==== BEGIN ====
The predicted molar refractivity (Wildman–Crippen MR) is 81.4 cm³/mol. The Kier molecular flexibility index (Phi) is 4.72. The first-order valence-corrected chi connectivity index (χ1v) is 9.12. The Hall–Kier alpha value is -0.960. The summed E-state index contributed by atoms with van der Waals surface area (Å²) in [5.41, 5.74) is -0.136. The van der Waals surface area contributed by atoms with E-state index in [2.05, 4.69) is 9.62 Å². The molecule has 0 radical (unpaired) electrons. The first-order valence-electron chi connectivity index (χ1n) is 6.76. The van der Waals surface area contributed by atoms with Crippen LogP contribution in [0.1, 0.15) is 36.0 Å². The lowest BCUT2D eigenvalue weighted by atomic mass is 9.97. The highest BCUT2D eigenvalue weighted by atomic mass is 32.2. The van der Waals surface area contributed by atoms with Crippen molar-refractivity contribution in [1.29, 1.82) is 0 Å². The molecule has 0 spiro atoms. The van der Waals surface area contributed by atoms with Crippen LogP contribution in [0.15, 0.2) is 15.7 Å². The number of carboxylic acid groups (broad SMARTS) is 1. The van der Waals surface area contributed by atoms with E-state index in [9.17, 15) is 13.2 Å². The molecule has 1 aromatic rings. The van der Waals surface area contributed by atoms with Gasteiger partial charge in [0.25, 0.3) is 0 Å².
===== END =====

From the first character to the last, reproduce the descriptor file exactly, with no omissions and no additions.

The predicted molar refractivity (Wildman–Crippen MR) is 81.4 cm³/mol. The Kier molecular flexibility index (Phi) is 4.72. The first-order valence-corrected chi connectivity index (χ1v) is 9.12. The Hall–Kier alpha value is -0.960. The summed E-state index contributed by atoms with van der Waals surface area (Å²) in [5.41, 5.74) is -0.136. The van der Waals surface area contributed by atoms with E-state index in [2.05, 4.69) is 9.62 Å². The molecule has 0 radical (unpaired) electrons. The first-order valence-electron chi connectivity index (χ1n) is 6.76. The van der Waals surface area contributed by atoms with Crippen LogP contribution in [0.1, 0.15) is 36.0 Å². The lowest BCUT2D eigenvalue weighted by atomic mass is 9.97. The highest BCUT2D eigenvalue weighted by atomic mass is 32.2. The van der Waals surface area contributed by atoms with Crippen molar-refractivity contribution in [1.29, 1.82) is 0 Å². The molecule has 0 spiro atoms. The van der Waals surface area contributed by atoms with Crippen LogP contribution in [0.15, 0.2) is 15.7 Å². The number of carboxylic acid groups (broad SMARTS) is 1. The van der Waals surface area contributed by atoms with E-state index in [9.17, 15) is 13.2 Å². The molecule has 1 aromatic rings. The van der Waals surface area contributed by atoms with Gasteiger partial charge in [0.25, 0.3) is 0 Å².